By Meg Upton
For the 150 or so people who pulled out their lawn chairs and picnic blankets the afternoon of May 15 to sit on the grass of Greenville High School’s quad, the day was a welcome respite from now typical Greenville meetings. The event wasn’t about fire. It was about music.
More than a few residents remarked over the course of the three hours most people spent listening to Hank Alrich, Jim Norman, his former now middle-aged students playing familiar tunes that it was fun—to have fun again.
Music on the Green Revival was the first arts programming to come back to downtown Greenville, and is part of a long standing tradition of having musicians come play their music on the expansive lawn in the summer and early fall—though such programming hasn’t been around in almost a decade now.
“We’ve all been through a disaster and a long, difficult winter. Now it’s spring — time to celebrate renewal and the rebuilding sprouting up across Indian Valley. What better way than music,” said Plumas Arts board member Jane Braxton Little. Braxton Little was instrumental—along with Hank Alrich—in getting the Music on the Green Revival going again. The original idea was to bring it back last fall but inclement weather postponed it to spring.
The “House Band” included Jim Norman as musical director on keyboard, GHS alumni Jimmy Leal on drums, Jerome Little—who flew in from Austin, Texas for the event—on bass, Johnny Leal on guitar, Michael Porter on trumpet, and Hank Alrich on guitar who also functioned as emcee.
Guest artists with Greenville or GHS affiliations also ‘sat in’ for a few songs and those included Levi Mullen, the Taylorsville Elementary School Band led by Jane Brown, Maddy Fitch, Mary Shero, Joe Tomaselli, Ken Cawley, Stacie LaMattina and Art Garcia.
It was by all accounts a fun, lazy afternoon of listening and relaxing and sometimes dancing. Pre-school and elementary school kids played ‘duck, duck, goose’ on the lawn and danced to some of the old-timey tunes. Old neighbors visited with one another. People came from Chester, Westwood, Quincy and all across Indian Valley for the event.
“What I loved most of all was the multi-generations frolicking on the lawn, loving being together,” said Braxton Little.
It did not go unnoticed either that Indian Valley folks have a sense of humor. Hank Alrich played guitar and sang “Setting the Woods on Fire.”
Across the lawn from the band, Plumas Arts set up its communal mural where event go-ers could paint a square (think paint by numbers on a grand scale) and have their square become part of the mural of “strength and resilience.”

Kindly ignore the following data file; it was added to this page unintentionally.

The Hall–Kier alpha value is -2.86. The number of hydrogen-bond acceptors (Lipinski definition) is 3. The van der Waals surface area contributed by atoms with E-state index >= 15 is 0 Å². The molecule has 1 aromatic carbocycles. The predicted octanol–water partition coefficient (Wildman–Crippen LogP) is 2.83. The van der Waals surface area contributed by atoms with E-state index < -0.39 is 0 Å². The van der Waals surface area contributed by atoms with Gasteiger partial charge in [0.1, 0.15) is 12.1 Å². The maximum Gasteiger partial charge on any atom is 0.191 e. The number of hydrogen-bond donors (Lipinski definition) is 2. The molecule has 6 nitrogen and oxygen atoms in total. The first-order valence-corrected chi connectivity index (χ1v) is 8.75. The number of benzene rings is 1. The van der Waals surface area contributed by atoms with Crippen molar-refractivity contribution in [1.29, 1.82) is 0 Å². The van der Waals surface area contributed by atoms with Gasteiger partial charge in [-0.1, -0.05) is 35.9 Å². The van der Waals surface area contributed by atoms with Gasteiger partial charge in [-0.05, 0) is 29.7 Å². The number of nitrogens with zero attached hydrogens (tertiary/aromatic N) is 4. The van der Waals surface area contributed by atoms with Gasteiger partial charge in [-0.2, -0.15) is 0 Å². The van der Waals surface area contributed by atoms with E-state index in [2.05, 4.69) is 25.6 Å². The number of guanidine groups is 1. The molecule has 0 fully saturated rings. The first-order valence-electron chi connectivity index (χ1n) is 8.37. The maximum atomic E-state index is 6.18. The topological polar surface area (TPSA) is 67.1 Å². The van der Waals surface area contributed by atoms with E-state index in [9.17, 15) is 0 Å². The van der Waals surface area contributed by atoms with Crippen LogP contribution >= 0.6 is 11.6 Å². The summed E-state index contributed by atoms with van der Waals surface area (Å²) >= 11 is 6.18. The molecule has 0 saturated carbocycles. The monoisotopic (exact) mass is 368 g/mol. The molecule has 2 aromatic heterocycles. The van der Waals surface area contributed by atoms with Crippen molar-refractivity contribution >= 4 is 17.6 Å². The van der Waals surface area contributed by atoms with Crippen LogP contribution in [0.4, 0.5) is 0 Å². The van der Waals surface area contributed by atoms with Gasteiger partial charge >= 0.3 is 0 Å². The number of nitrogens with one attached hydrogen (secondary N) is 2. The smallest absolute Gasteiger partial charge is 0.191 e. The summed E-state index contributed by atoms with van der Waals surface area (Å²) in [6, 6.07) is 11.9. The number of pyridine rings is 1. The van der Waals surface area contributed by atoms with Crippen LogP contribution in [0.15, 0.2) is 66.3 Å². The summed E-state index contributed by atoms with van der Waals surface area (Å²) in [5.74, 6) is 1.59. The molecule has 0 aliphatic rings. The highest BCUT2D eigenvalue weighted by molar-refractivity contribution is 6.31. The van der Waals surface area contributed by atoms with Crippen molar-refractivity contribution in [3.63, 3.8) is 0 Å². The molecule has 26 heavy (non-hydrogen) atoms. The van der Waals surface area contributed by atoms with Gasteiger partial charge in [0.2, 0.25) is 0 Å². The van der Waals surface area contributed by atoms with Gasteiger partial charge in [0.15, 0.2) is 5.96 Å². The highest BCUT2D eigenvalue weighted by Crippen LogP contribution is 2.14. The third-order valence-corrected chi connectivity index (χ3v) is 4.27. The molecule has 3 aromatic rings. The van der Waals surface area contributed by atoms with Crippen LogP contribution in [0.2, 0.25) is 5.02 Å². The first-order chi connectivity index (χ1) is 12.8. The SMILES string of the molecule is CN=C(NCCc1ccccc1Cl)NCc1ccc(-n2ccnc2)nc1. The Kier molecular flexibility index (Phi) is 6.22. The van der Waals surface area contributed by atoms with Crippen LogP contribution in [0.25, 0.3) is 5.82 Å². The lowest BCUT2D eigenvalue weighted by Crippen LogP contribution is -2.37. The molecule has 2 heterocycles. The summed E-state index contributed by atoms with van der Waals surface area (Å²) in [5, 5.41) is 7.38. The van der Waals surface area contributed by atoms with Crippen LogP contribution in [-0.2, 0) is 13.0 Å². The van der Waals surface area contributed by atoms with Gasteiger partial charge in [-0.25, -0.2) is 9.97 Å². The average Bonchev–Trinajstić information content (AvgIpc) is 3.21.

The community mural project was the brainchild of Plumas Arts Events Coordinator Jennifer Ready, who had completed similar projects at youth leadership conferences. After the Dixie Fire, Plumas Arts wanted a piece that represented the strength, hope, and resilience of our communities here in Plumas County. Jennifer envisioned a project that everyone had a hand in creating.
Plumas Arts commissioned local muralist Trixie Hollyhox (aka Tina Thorman) to design the collaborative mural and help break the piece into about 200 separate pieces. Each person was given a small canvas board to paint with a specific design, which then got added to the mural board to create one large piece. The image begins to emerge as each of the painter’s pieces is assembled together.
The mural was worked on at two separate Plumas Arts events. The first event in October 2021 in Quincy celebrating Plumas Arts’ 40th Anniversary, and the second event, originally scheduled for mid-October 2021, but rescheduled for May 15, 2022 — Music on the Green in Greenville.
“The collaborative- community mural project shows how strong we are, TOGETHER, and brought hope and togetherness through art to communities devastated by the Dixie Fire,” said Ready.
The mural will be displayed at Evergreen Market in Greenville for several months starting in June. From there, the mural will move to several places around the county. Check back in for future locations. “A big thank you to Hollyhox Painting for helping with this collaborative effort,” said Ready.
A few booths were set up for fire survivor information and counseling, but for the most part, the day was far more about the arts touching the soul and doing its own healing in a community setting.
Mary’s German Grill served up carne asada street tacos and Region Burger was out doing their burgers as well. Sierra Institute donated snacks.
The program was sponsored by Plumas Arts, California Arts Council, and the National Endowment for the Arts.
Many residents remarked too, that they hoped this wasn’t a one off event and that Plumas Arts, and Plumas County, and the school district will consider more programming like this in the future.